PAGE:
David Driscoll, president and CEO, Liberty International Investment Management 
FOCUS: Global stocks


In the past five years, stock markets went up too far, too fast, and became well overvalued. The old axiom, “don’t fight the Fed” has never been truer than today. Rising interest rates are not good for stocks.

For example, the S&P 500 Index traded at 26 times earnings last December and it now trades at 20.8 times. In other words, investors were willing to pay $26 for $1 of earnings five months ago. That number has now dropped to $20.80. Investors must understand that the historical P/E average is 16, meaning there could still be a further 20 per cent correction in stocks as rates rise. Only then would I be interested in dipping my toe into the stock market. Meantime, we’re sitting on the sidelines letting the cash build up in client portfolios.

I’m more bullish on the bond market than on stocks. Corporate bond yields are nearing five per cent and by the time the U.S. Fed ends its rate hikes, that yield could be closer to six per cent. After tax (three per cent), that provides better income than stocks currently do (the S&P 500 Index median dividend yield is 1.6 per cent). If rates rise too fast to fight inflation and the economy falls into recession, stocks could fall further but bonds may rally.

For investors, it’s important to understand that diversification (stock portfolios diversified by industry, sector and size of company) eases the downside losses during a correction. Couple that with stocks that have equal weights and are not correlated with each other and investors have a chance to live to see another day – they don’t have to sell everything or incur huge losses. They’ll make it back to break-even faster than those investors who put all their money into growth tech stocks, many with no revenues or earnings.

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David Driscoll's Top Picks

David Driscoll, president and CEO at Liberty International Investment Management, discusses Metro Inc., Alfa Laval, and Chubb Ltd.

Great-west Lifeco (GWO TSX)

It offers life insurance, health insurance, investment and retirement savings and reinsurance businesses. The stock yields close to six per cent. Its earnings are stable and the dividend growth, while average at about six per cent in the past decade, is not in doubt. I believe it’s the least risky of all the Canadian financials.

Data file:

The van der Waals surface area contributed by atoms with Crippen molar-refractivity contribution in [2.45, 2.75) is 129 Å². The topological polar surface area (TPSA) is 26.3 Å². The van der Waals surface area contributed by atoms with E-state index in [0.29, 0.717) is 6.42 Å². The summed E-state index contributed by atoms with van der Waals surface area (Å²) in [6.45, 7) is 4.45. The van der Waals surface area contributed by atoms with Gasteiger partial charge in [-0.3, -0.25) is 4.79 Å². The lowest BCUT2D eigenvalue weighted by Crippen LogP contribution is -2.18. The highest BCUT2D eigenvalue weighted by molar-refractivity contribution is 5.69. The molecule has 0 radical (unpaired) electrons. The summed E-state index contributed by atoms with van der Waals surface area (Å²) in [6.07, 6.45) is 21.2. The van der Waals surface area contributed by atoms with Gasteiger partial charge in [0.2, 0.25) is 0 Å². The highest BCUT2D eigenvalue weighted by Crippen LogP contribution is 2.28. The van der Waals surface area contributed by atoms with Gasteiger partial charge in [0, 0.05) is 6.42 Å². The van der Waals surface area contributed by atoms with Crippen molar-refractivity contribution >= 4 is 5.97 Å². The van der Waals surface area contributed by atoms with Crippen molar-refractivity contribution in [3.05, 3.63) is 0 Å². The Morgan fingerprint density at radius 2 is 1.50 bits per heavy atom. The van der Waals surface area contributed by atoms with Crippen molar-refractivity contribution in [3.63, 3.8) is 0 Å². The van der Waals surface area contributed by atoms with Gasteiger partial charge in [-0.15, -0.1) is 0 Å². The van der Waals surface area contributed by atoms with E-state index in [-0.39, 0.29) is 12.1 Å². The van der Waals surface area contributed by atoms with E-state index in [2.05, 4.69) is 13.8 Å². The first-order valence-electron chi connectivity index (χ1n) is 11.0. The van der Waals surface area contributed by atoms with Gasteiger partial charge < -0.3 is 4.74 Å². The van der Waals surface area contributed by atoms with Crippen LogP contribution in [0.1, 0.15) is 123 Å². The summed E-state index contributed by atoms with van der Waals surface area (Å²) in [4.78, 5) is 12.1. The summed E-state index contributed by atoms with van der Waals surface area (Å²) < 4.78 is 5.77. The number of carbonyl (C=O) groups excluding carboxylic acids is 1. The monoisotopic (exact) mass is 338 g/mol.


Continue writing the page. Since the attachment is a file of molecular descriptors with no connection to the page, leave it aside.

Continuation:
Jardine Matheson Holdings (JM SP)
It is a southeast Asian holdings company with subsidiaries in automotive sales, real estate development, food retailing, luxury hotels, heavy equipment sales and leasing, financial services, IKEA and Starbucks franchises and restaurants. If the Chinese economy begins to open up, Jardine should be a benefactor. And if the U.S. dollar weakens, its earnings should improve as most of its profits are in emerging market currencies. The stock yields 3.78 per cent and trades at a low P/E multiple of nine times.
Spectris Plc (SXS LN)
It is a British company that trades on the London exchange. It harnesses the power of precision measurement to equip customers to make the world cleaner, healthier and more productive. Through a combination of its hardware, analytical and simulation software, Spectris provides its customers with superior data and insights that enable them to work faster, smarter and more efficiently to reduce time to market, and improve processes, quality and yield. The dividend yield is 2.46 per cent and the stock trades around 15 times future earnings.




PAST PICKS: June 7, 2021

David Driscoll's Past Picks

David Driscoll, president and CEO at Liberty International Investment Management, discusses his past picks: Novo Nordisk, CCL Industries, and Exponent.

Novo Nordisk ADR (NVO NYSE) 

  • Then: $81.20
  • Now: $106.12
  • Return: 31%
  • Total Return: 33%

 CCL Industries (CCL.B TSX)

  •   Then: $67.87
  • Now: $57.13
  • Return: -16%
  • Total Return: -15%

 Exponent (EXPO NASD)

  • Then: $88.02
  • Now: $89.41
  • Return: 2%
  • Total Return: 3%

Total Return Average: 7%